Ferulic Acid: Ferulic Acid is another antioxidant that helps protect the skin from environmental stressors. As with vitamin C, it should not be combined with AHAs or BHAs, as this can increase irritation.

Retinol: Retinol is a form of vitamin A that helps reduce the appearance of lines and wrinkles by increasing cellular turnover. However, this rapid cellular turnover combined with rapid cellular removal done by the acids can cause excessive dryness and irritation and even compromise the skin barrier in the long run.

Tretinoin: One of the most potent forms of topical retinoids, tretinoin shouldn’t be mixed with AHAs and BHAs under any circumstance, as it can be extremely irritating and even cause permanent skin conditions such as rosacea.

Hydroquinone: This lightening agent is an active ingredient in many whitening creams and can be used to fade hyperpigmentation. However, combining it with AHAs or BHAs can cause excessive skin irritation that could even lead to permanent discoloration.

My 3 Recommended AHA Toners

REN Ready Steady Glow AHA Tonic

REN Ready Steady Glow AHA Tonic

• Best for normal, dry skin.

The REN Ready Steady Glow is a gentle exfoliant containing 5% lactic acid, which helps lift away dead skin cells and impurities, revealing brighter, smoother, and clearer skin.

Suitable for normal, dry, and sensitive skin use, this lightweight toner has a glowy finish that instantly brightens up the complexion and smooths out uneven skin texture for a more radiant appearance.

COSRX AHA 7 Whitehead Power Liquid

COSRX AHA 7 Whitehead Power Liquid

• Best for sensitive, reactive skin with acne.

The COSRX AHA 7 Whitehead Power Liquid is a mild exfoliating toner containing glycolic acid, brightening niacinamide, and skin-soothing panthenol.

Gentle, lightweight, and suitable for sensitive skin with acne, this toner helps reduce the appearance of whiteheads, blackheads, and acne blemishes while also refining skin texture, minimizing the appearance of enlarged pores, and soothing redness and irritations caused by inflammatory skin conditions such as acne.

Vichy LiftActiv B3 Serum

Vichy LiftActiv B3 Serum

• Best for mature skin and signs of aging.

The LiftActiV B3 Serum by Vichy is a fantastic addition to the skincare routine of those trying to minimize the appearance of signs of aging.

Formulated with glycolic acid to gently exfoliate the skin and reduce the appearance of lines and wrinkles, along with brightening niacinamide and tranexamic acid to help regulate the overproduction of melanin and reverse sun spots as well as fade hyperpigmentation, this lightweight serum will improve pigmentary irregularities and overall tone after only a few uses.

The addition of skin-firming peptides and natural plant extracts will also help improve the firmness and elasticity of the skin for a smoother, younger-looking complexion.

My 3 Recommended BHA Toners

Paula’s Choice SKIN PERFECTING 2% BHA Liquid Exfoliant

Paula's Choice SKIN PERFECTING 2% BHA Liquid Exfoliant

• Best for dry, acne-prone skin.

The Paula’s Choice SKIN PERFECTING 2% BHA Liquid Exfoliant is a gentle yet effective exfoliating toner containing salicylic acid that clears clogged pores and reduces the appearance of blemishes.

Ideal for dry, acne-prone skin, the lightweight toner also contains soothing green tea extract and many hydrating components to calm skin irritation and leave the skin looking plump and glowy.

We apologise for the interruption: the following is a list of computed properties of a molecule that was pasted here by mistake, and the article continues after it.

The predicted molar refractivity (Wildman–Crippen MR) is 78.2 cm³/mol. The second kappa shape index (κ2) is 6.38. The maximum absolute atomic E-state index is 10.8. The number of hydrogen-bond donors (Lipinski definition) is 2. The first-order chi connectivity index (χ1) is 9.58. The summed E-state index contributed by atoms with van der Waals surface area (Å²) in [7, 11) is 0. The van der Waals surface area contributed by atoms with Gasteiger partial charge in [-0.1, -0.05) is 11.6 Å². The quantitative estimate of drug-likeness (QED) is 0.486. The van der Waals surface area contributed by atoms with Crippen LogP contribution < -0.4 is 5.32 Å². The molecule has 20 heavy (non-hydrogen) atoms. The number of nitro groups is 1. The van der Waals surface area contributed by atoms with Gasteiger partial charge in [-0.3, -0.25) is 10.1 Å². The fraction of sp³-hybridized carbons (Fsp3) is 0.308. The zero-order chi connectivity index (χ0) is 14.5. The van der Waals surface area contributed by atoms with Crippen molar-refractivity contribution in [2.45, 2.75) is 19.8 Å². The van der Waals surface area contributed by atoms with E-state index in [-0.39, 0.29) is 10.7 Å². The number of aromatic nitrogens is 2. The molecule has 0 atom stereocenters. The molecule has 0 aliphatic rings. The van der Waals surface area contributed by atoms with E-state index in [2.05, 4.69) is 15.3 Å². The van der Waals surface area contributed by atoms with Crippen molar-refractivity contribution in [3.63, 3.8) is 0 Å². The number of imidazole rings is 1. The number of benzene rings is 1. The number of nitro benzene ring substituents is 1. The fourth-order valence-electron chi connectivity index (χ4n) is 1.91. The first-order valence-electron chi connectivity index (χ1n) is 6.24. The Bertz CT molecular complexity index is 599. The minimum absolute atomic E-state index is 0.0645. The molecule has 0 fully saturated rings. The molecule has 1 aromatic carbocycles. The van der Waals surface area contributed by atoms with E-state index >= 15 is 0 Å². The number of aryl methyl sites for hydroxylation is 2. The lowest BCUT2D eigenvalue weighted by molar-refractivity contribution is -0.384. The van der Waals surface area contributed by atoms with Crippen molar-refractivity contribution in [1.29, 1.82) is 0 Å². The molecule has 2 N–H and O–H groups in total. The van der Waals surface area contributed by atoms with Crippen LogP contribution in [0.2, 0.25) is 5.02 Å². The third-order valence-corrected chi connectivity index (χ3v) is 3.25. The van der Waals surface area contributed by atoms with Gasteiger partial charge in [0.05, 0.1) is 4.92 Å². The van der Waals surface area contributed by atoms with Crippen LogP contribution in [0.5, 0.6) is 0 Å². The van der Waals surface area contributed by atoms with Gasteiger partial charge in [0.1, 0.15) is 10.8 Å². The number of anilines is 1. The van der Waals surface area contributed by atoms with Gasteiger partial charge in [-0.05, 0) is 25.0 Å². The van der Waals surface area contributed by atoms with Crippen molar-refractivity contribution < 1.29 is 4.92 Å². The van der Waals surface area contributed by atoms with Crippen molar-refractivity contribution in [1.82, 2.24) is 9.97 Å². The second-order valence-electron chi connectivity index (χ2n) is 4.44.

Paula’s Choice RESIST Daily Pore-Refining Treatment 2% BHA

Paula's Choice RESIST Daily Pore-Refining Treatment 2% BHA

• Best for oily, acne-prone skin.

The RESIST Daily Pore-Refining Treatment 2% BHA by Paula’s Choice is a mattifying toner that helps reduce the appearance of enlarged pores and blemishes.

Formulated with salicylic acid to clear out pores, this lightweight toner also contains hydrating and soothing ingredients such as glycerin and allantoin to calm redness and irritation while reducing shine.

Ideal for oily, acne-prone skin, this toner will help refine the texture of the complexion while leaving it looking matte yet hydrated and refreshed.

Medik8 Press and Clear

Medik8 Press and Clear

• Best for sensitive, reactive, acne-prone skin.

The Medik8 Press and Clear is a gentle yet effective toner containing salicylic acid to unclog pores and reduce the appearance of blemishes.

Formulated with natural extracts such as sake and aloe vera, this lightweight toner helps soothe skin irritations while brightening tranexamic acid will reduce the appearance of post-inflammatory hyperpigmentation and uneven skin tone.

Fantastic for those with sensitive and reactive acne-prone skin, the Press and Clear will help clear out impurities without causing any redness or irritation and is one of the gentlest BHA toners out there.

Frequently Asked Questions

Here are some of the most frequently asked questions about AHAs and BHA:

Can AHAs and BHA Be Used Together?

No, AHAs and BHAs should not be used together unless formulated in the same product, as this can cause dryness and irritation.

It is best to use AHAs and BHAs at different times, as they work in different ways and have different effects on the skin.

Is AHA or BHA Better?

If you’re looking for something to even out the skin tone, fade hyperpigmentation, refine texture, and reduce the appearance of lines and wrinkles, an AHA might be the best option.

If you’re looking for something to help reduce the appearance of blemishes, blackheads, and whiteheads, a BHA might be the better choice.

Are AHAs or BHA Suitable for Sensitive Skin?

Yes, both AHAs and BHAs can be suitable for sensitive skin if you use products formulated with milder percentages and added soothing ingredients. It is always best to test a small patch of your skin first before applying it all over the face.

Can AHAs or BHA Help With Acne Scars?

AHAs can reduce the appearance of acne scars by removing dead skin cells, which helps reveal brighter and smoother skin. BHA, on the other hand, can help clear out pores, reducing the chances of future breakouts and scarring, but it won’t directly affect acne scars.

Can You Use AHAs and BHA in The Morning?

AHAs and BHA are best used as part of your evening routine as this will minimize the risk of sun sensitivity and photodamage.